37,000 Spanish laypeople have denounced the Church’s “excessive clericalism” and “high degree of paternalism”.
Driving the news
The complaint is contained in the Instrumentum laboris for the National Congress of Laypeople, which will bring together in Madrid from February 14-16 2020 some 2,000 lay representatives from all over Spain.
The working document is the fruit of the suggestions and feedback of some 37,000 laypeople from 2,485 parishes, congregations and other Catholic associations from all over the country.
As such, the document gives a good idea of the state of the Spanish Church on the ground, with its lights and shadows.
Among those opportunities, the Spanish laity who contributed to the working document highlight the “growing awareness of lay identity” in the Church in the country.
They also point up the chance for Catholics to form creative minorities in the synodal style of Pope Francis and “who know how to take advantage of new opportunities and new spaces to announce Jesus Christ and the kerygma”.
The Spanish laypeople also welcome the push coming from wider society to “recognise the role of women in the Church” as well as to “take care of our planet as Common Home and work of God”.
Among the obstacles facing the Spanish Church today, however, the laypeople deplore “the loss of the centrality of the Eucharist in Christian life, the excessive clericalism and the low profile of women” in Catholic parishes and institutions.
Above all, however, the Spanish laypeople denounce the “lack of understanding of what the lay vocation means”, and lament that being a layperson “is still considered a second-class vocation” in the Spanish Catholic Church.
What’s more, that demotion of laypeople leads “to a vision of the priest-lay relationship based on opposition and hierarchy that, moreover, has as an effect a high degree of paternalism that hinders the spiritual growth of the lay faithful”, the Spanish laypeople complain.
Other problems the laity highlight are the “split between faith and life”, the “excessive dogmatism in the face of concrete personal situations”, the “closed and unwelcome communities”, the poor coordination between parishes, and the difficulty of “seeing the family as an evangelising cell”.
But that’s not to say the Spanish laypeople don’t see signs of hope, too, in their Church, above all in “the vocational and missionary commitment of so many laypeople” or the valuable work that Church charities and aid agencies continue to carry out in large part thanks to lay efforts.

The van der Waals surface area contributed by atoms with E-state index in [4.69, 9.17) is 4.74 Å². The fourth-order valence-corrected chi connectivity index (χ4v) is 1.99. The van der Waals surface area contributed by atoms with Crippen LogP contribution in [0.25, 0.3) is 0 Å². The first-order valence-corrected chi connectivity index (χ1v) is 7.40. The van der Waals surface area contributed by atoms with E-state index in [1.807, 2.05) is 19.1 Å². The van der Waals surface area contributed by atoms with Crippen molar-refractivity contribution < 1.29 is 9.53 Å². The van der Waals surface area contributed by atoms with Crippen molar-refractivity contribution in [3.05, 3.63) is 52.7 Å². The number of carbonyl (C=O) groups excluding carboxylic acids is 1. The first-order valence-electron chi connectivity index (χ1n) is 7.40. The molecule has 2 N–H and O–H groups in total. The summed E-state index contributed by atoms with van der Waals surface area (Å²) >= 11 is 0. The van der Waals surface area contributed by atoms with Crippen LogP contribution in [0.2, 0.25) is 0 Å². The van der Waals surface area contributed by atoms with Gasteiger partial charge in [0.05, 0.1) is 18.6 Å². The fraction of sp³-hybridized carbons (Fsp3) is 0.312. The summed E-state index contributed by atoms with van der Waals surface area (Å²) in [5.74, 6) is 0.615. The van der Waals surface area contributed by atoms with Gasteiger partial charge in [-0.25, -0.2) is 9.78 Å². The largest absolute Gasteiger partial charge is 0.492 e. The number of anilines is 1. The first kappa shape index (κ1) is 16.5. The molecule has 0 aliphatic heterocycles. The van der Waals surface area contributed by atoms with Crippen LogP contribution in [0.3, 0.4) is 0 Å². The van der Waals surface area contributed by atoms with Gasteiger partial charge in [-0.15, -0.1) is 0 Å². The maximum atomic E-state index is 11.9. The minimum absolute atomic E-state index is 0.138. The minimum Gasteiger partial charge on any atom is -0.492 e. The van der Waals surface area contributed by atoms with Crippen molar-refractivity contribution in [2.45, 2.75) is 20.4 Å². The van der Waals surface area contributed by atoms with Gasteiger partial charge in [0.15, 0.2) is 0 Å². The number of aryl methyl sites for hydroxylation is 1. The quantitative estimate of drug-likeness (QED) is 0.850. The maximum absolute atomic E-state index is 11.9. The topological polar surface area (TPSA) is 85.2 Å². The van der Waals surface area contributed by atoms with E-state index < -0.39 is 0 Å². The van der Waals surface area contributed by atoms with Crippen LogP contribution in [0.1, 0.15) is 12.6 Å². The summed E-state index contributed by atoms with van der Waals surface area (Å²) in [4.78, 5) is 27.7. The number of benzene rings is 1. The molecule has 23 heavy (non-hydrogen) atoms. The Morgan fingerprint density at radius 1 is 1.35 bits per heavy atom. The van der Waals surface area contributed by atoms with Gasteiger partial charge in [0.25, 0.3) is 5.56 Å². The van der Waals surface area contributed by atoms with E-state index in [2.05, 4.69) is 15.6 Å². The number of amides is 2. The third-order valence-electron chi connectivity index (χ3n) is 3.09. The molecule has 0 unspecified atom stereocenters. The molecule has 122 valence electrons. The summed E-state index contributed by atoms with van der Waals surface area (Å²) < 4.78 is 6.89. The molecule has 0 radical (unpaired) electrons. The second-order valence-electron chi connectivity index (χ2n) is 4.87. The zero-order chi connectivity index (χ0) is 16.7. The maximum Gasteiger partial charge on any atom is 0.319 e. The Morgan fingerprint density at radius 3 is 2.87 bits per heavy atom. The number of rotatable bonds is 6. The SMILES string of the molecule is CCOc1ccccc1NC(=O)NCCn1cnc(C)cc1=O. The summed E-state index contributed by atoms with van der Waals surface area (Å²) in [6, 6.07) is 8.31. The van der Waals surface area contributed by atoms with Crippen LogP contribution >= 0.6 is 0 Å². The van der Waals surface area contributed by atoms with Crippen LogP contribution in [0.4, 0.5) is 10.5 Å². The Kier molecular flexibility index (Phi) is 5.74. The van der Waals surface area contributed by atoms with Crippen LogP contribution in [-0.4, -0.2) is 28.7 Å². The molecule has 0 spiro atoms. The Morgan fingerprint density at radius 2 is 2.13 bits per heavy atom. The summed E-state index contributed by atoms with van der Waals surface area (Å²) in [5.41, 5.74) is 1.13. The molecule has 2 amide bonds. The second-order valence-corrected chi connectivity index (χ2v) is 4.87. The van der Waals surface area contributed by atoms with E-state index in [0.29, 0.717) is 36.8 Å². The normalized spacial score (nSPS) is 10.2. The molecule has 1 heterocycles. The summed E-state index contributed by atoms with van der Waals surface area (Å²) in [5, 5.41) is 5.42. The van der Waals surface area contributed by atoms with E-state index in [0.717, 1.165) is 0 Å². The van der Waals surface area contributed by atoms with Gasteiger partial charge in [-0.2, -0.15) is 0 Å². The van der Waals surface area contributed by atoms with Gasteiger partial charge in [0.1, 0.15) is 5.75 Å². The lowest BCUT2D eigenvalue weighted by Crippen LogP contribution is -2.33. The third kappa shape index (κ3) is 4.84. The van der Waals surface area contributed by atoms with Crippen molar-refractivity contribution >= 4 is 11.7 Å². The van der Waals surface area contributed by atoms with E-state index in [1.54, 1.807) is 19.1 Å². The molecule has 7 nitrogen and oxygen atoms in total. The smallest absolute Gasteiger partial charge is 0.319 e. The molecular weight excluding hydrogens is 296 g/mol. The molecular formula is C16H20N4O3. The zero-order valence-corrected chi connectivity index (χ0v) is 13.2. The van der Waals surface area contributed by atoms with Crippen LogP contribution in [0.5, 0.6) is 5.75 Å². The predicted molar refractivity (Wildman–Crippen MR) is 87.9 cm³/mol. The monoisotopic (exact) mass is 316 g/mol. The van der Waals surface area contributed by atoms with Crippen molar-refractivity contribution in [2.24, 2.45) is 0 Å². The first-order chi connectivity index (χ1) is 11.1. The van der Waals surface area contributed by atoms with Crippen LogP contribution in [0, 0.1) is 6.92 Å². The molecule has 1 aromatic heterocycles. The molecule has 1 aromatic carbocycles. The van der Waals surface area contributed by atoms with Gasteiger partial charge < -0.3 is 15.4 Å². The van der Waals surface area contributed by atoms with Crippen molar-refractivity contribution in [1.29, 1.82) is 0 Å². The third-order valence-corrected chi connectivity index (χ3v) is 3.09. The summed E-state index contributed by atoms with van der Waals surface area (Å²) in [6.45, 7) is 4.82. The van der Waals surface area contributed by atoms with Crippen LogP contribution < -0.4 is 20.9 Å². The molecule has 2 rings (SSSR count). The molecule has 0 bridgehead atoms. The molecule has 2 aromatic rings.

Why it matters
The laity’s point in diagnosing the health of the Spanish Church is to suggest aspects to work on at the February Congress, and further into the future.
Aspects like the need “to ask ourselves what we are offering to people who are searching” for spirituality and for meaning in life, and “to reflect on why our message is not attractive” to present-day Spaniards, who are leaving Church practice in record numbers.
“We cannot give in to the temptation to isolate ourselves from the world because we understand that a vision of human beings incompatible with our faith prevails in the world”, the Spanish laypeople insist.
They thereby invite the Church and its members “to go out of ourselves and our communities to give testimony” with Christian witness in which “closeness and care of relationships… should be a priority”.
Underlining the need for the Spanish Church to undertake an examination of conscience for its failings and shortcomings, the laypeople push their fellow Catholics to “a change of mentality” that emphasises communion and creativity.
A “communal conversion” so that the community “ceases to lose vigor” and “strengthens the sense of belonging”, the laity insist, stressing that “following Jesus is only fully achievable in community”.
Six priorities should guide February’s Congress of Laypeople and the future action of the Spanish Church, conclude the laity involved in the preparation of the Instrumentum laboris:
- The promotion of the co-responsibility of laypeople so they can “be actors in ecclesial life and not simply receptors”
- The improvement of existing Church groups before the creation of new ones, “reviewing how current ones work and what aspects have to be changed”
- The participation of the laity “in leadership positions of the institutions of the Church that belong to them”
- The discernment of new forms of participation for laypeople in the Church, such as official lay ministries
- The strengthening of the family, the domestic Church, as an agent of evangelisation, the family being “one of the most fruitful ecclesiastical facets of our time”
- The calling of the Catholic community not just to the sacraments, but to processes in which prayer and sacraments are present and “in which the concrete reality that people live is equally taken into account”
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